Merchants are typically aware of the states or countries where their customers reside. But merchants don’t often consider adding those geographic variables to their marketing campaigns.
The location of buyers is usually available in the “Ship to” field in the ecommerce checkout process. It’s also in Google Analytics with Enhanced Ecommerce enabled.
There are multiple ways to evaluate performance by location. It could be based on sales, the number of transactions, or profitability, as examples.
Nonetheless, knowing that web visitors from Colorado, for example, have a higher conversion rate than those from Florida, merchants can target marketing campaigns to drive more traffic from Colorado and less from Florida.
Many variables can impact performance by region. In this post, I’ll address six of them.
6 Ways Geography Impacts Conversions
Marketing costs. States or countries have differing marketing costs. Reaching a consumer from a Google Ads campaign in, say, New York could be more expensive than one in Oklahoma. Knowing the total sales and marketing cost from each state, one could calculate the relative cost per conversion and thus profitability. It could be, for example, that New York drove more transactions, but Oklahoma produced more overall profit.
Products. Consumer preference varies by geography. You may discover that certain products or product types appeal to specific regions. For example, I once analyzed sales from a building materials company. We discovered a big difference in color preference between New York and California residents. Review sales by product attribute such as color, materials, and environmental impact, and then target regional marketing efforts accordingly.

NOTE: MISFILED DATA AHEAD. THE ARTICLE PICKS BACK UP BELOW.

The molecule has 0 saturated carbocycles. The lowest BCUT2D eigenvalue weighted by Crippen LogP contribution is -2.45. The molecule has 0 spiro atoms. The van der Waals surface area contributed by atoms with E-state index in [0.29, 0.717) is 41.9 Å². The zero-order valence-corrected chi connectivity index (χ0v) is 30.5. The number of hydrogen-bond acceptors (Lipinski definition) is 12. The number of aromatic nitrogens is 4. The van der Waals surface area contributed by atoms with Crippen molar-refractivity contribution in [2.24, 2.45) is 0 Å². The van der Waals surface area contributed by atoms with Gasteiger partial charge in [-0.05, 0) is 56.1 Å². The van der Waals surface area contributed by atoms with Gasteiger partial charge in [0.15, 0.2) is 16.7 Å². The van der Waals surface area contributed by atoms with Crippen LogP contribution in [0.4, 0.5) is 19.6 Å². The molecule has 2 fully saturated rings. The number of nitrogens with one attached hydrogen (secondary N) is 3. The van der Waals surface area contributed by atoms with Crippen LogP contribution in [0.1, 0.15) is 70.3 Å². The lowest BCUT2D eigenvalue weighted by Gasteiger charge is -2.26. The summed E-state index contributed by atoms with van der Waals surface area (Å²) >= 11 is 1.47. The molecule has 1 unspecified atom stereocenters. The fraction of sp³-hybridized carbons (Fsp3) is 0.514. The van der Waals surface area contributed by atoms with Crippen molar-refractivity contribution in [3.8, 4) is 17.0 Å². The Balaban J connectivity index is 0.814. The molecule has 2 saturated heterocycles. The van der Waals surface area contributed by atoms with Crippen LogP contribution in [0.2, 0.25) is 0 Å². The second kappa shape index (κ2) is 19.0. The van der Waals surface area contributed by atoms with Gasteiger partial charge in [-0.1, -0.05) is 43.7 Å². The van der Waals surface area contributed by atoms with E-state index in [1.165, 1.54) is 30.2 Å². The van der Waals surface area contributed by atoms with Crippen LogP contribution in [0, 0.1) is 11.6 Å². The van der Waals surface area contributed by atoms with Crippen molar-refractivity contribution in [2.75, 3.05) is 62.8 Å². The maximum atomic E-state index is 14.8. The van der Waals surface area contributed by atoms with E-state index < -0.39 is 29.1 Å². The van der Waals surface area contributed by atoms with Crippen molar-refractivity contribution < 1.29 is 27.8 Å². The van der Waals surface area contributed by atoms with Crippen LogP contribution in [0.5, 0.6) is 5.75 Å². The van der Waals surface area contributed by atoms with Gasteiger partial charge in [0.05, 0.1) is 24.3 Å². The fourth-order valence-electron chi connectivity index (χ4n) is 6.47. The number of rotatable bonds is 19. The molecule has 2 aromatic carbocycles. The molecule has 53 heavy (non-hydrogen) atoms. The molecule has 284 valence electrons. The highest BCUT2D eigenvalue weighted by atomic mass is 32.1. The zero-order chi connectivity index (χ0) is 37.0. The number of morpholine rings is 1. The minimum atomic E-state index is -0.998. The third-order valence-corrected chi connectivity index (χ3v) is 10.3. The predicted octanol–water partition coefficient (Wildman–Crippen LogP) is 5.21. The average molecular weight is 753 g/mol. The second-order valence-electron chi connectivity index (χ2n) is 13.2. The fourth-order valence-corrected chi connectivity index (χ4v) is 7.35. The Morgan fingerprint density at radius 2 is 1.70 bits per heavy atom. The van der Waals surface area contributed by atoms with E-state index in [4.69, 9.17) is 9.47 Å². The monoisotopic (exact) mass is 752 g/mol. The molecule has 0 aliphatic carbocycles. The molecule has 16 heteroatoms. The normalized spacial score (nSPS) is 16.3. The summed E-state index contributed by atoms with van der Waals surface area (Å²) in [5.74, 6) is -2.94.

Seasonality and weather. The weather affects sales. There is little point in marketing snowshoes in January to consumers in Florida. But offering rain boots to Florida residents — preferably when it’s raining — could work well. Aligning products with real-time weather conditions can take time to set up. But I’ve seen good results from merchants that have done it. Some have even automated the process.
Population. Heavily populated states such as Texas or California could generate more sales due solely to the number of consumers. Consider calculating the relative popularity of your products by dividing the number of customers in a state by its total population. That could provide additional insights as to increasing marketing spend, or not.
Household income. The lifetime value of consumers likely depends, in part, on their household income. Reviewing the average household income by state could influence your decision on marketing spend, depending on your products.
Other demographics. Age and gender distribution, ethnicity, unemployment rates, and even crime rates can help understand purchase decisions and, hence, affect your marketing budgets.